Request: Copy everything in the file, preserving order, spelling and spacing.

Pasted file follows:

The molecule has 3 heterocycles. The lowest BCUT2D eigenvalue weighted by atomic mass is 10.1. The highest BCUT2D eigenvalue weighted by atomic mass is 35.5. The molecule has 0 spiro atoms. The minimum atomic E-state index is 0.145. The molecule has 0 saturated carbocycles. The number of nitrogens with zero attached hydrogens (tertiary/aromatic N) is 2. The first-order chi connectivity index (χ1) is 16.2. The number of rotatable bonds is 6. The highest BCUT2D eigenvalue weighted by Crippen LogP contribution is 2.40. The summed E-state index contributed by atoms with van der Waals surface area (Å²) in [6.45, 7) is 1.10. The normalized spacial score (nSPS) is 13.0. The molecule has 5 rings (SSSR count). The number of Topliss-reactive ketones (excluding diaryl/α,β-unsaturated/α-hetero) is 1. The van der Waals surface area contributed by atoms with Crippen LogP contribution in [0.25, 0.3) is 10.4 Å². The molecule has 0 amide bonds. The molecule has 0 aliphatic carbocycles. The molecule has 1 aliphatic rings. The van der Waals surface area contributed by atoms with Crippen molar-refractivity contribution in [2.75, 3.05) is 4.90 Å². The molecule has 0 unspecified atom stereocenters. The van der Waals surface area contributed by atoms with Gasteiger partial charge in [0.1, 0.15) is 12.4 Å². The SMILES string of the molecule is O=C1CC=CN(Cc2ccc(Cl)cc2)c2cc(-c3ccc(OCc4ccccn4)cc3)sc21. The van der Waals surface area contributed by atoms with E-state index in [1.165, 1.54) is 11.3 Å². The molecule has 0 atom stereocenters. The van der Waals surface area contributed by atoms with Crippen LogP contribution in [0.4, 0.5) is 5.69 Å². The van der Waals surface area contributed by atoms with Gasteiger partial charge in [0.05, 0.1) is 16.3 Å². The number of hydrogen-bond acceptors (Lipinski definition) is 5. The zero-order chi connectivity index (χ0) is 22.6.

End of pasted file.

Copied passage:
The molecule has 3 heterocycles. The lowest BCUT2D eigenvalue weighted by atomic mass is 10.1. The highest BCUT2D eigenvalue weighted by atomic mass is 35.5. The molecule has 0 spiro atoms. The minimum atomic E-state index is 0.145. The molecule has 0 saturated carbocycles. The number of nitrogens with zero attached hydrogens (tertiary/aromatic N) is 2. The first-order chi connectivity index (χ1) is 16.2. The number of rotatable bonds is 6. The highest BCUT2D eigenvalue weighted by Crippen LogP contribution is 2.40. The summed E-state index contributed by atoms with van der Waals surface area (Å²) in [6.45, 7) is 1.10. The normalized spacial score (nSPS) is 13.0. The molecule has 5 rings (SSSR count). The number of Topliss-reactive ketones (excluding diaryl/α,β-unsaturated/α-hetero) is 1. The van der Waals surface area contributed by atoms with Crippen LogP contribution in [0.25, 0.3) is 10.4 Å². The molecule has 0 amide bonds. The molecule has 0 aliphatic carbocycles. The molecule has 1 aliphatic rings. The van der Waals surface area contributed by atoms with Crippen molar-refractivity contribution in [2.75, 3.05) is 4.90 Å². The molecule has 0 unspecified atom stereocenters. The van der Waals surface area contributed by atoms with Gasteiger partial charge in [0.1, 0.15) is 12.4 Å². The SMILES string of the molecule is O=C1CC=CN(Cc2ccc(Cl)cc2)c2cc(-c3ccc(OCc4ccccn4)cc3)sc21. The van der Waals surface area contributed by atoms with E-state index in [1.165, 1.54) is 11.3 Å². The molecule has 0 atom stereocenters. The van der Waals surface area contributed by atoms with Crippen LogP contribution in [0.4, 0.5) is 5.69 Å². The van der Waals surface area contributed by atoms with Gasteiger partial charge in [0.05, 0.1) is 16.3 Å². The number of hydrogen-bond acceptors (Lipinski definition) is 5. The zero-order chi connectivity index (χ0) is 22.6.